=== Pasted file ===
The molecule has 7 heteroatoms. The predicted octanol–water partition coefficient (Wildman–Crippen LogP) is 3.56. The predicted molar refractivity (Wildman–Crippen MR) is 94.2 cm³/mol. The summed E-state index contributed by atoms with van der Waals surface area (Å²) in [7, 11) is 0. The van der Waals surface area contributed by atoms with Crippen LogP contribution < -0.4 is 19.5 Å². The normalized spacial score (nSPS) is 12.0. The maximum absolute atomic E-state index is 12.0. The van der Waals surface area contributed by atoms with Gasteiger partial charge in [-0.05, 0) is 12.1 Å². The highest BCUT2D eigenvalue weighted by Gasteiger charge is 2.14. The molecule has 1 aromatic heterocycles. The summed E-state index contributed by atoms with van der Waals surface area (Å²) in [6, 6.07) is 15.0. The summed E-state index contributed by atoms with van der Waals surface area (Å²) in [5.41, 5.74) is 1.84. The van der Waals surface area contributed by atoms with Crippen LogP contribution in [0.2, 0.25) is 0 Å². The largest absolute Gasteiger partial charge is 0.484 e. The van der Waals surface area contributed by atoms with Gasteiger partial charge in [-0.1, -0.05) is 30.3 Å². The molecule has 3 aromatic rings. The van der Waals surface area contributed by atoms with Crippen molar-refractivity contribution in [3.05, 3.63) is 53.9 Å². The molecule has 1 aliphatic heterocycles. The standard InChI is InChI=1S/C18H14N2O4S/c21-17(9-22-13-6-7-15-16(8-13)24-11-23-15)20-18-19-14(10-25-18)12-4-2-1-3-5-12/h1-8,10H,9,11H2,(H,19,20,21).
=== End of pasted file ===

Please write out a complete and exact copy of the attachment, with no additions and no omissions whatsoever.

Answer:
The molecule has 7 heteroatoms. The predicted octanol–water partition coefficient (Wildman–Crippen LogP) is 3.56. The predicted molar refractivity (Wildman–Crippen MR) is 94.2 cm³/mol. The summed E-state index contributed by atoms with van der Waals surface area (Å²) in [7, 11) is 0. The van der Waals surface area contributed by atoms with Crippen LogP contribution < -0.4 is 19.5 Å². The normalized spacial score (nSPS) is 12.0. The maximum absolute atomic E-state index is 12.0. The van der Waals surface area contributed by atoms with Gasteiger partial charge in [-0.05, 0) is 12.1 Å². The highest BCUT2D eigenvalue weighted by Gasteiger charge is 2.14. The molecule has 1 aromatic heterocycles. The summed E-state index contributed by atoms with van der Waals surface area (Å²) in [6, 6.07) is 15.0. The summed E-state index contributed by atoms with van der Waals surface area (Å²) in [5.41, 5.74) is 1.84. The van der Waals surface area contributed by atoms with Crippen LogP contribution in [0.2, 0.25) is 0 Å². The largest absolute Gasteiger partial charge is 0.484 e. The van der Waals surface area contributed by atoms with Gasteiger partial charge in [-0.1, -0.05) is 30.3 Å². The molecule has 3 aromatic rings. The van der Waals surface area contributed by atoms with Crippen molar-refractivity contribution in [3.05, 3.63) is 53.9 Å². The molecule has 1 aliphatic heterocycles. The standard InChI is InChI=1S/C18H14N2O4S/c21-17(9-22-13-6-7-15-16(8-13)24-11-23-15)20-18-19-14(10-25-18)12-4-2-1-3-5-12/h1-8,10H,9,11H2,(H,19,20,21).